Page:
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Linear type systems are more often talked about than used. I have long thought that we should be able to use linearity to improve the expressiveness and efficiency of functional programming languages, especially Haskell. But I always got lost in a deep swamp of exclamation marks and upside down ampersand symbols.
Recently, in a collaboration with Tweag I/O, we came up with a new approach to linearity that really does seem to have a good power-to-weight ratio, and that fits smoothly with the existing language. The key ideas is to attach linearity to function arrows, rather than bifurcating types into linear and non-linear versions (the dominant approach).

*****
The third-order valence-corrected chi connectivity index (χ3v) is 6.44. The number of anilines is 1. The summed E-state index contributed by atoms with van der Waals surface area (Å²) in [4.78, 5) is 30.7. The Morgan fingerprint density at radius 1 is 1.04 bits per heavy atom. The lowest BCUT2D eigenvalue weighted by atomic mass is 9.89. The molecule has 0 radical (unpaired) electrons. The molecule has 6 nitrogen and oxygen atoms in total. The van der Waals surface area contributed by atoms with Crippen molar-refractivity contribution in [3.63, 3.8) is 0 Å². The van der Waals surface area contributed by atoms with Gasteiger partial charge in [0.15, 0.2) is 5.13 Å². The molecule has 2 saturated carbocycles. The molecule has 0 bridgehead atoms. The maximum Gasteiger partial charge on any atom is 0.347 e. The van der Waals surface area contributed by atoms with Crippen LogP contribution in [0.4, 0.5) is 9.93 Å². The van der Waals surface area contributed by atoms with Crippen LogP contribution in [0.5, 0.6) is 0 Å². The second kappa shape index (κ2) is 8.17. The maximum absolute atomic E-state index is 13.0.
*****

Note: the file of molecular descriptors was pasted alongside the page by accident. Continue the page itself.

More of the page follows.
In this talk I'll explain and motivate the key ideas, from the point of view of a programmer rather than a type theorist, focusing especially on update-in-place, and on I/O protocols. Arnaud Spiwack gave a talk on the same subject last year, and is now busy implementing the ideas in GHC. I hope you will find our complementary perspectives illuminating, and that you'll come away with a clearer picture of the linearity landscape and how we might think about it.
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Keynote: Linear Haskell: Practical Linearity in a Higher-Order Polymorphic Language
Simon Peyton Jones, MA, MBCS, CEng, graduated from Trinity College Cambridge in 1980. Simon was a key contributor to the design of the now-standard functional language Haskell, and is the lead designer of the widely-used Glasgow Haskell Compiler (GHC). He has written two textbooks about the implementation of functional languages.